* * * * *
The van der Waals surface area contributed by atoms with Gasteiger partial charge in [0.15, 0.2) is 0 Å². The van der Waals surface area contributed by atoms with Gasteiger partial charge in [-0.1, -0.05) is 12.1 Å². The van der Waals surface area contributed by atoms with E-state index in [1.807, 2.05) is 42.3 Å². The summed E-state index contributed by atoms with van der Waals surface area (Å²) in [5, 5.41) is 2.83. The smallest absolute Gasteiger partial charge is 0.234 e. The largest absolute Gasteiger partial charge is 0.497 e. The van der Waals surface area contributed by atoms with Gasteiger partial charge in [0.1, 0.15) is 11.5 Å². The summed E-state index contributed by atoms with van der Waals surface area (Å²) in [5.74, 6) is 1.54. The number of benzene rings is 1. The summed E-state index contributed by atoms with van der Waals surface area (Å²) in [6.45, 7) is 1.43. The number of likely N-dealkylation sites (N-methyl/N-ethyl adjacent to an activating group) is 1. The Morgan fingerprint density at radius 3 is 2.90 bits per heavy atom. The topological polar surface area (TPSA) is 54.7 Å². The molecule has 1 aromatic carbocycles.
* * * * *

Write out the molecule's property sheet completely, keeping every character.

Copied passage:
The van der Waals surface area contributed by atoms with Gasteiger partial charge in [0.15, 0.2) is 0 Å². The van der Waals surface area contributed by atoms with Gasteiger partial charge in [-0.1, -0.05) is 12.1 Å². The van der Waals surface area contributed by atoms with E-state index in [1.807, 2.05) is 42.3 Å². The summed E-state index contributed by atoms with van der Waals surface area (Å²) in [5, 5.41) is 2.83. The smallest absolute Gasteiger partial charge is 0.234 e. The largest absolute Gasteiger partial charge is 0.497 e. The van der Waals surface area contributed by atoms with Gasteiger partial charge in [0.1, 0.15) is 11.5 Å². The summed E-state index contributed by atoms with van der Waals surface area (Å²) in [5.74, 6) is 1.54. The number of benzene rings is 1. The summed E-state index contributed by atoms with van der Waals surface area (Å²) in [6.45, 7) is 1.43. The number of likely N-dealkylation sites (N-methyl/N-ethyl adjacent to an activating group) is 1. The Morgan fingerprint density at radius 3 is 2.90 bits per heavy atom. The topological polar surface area (TPSA) is 54.7 Å². The molecule has 1 aromatic carbocycles.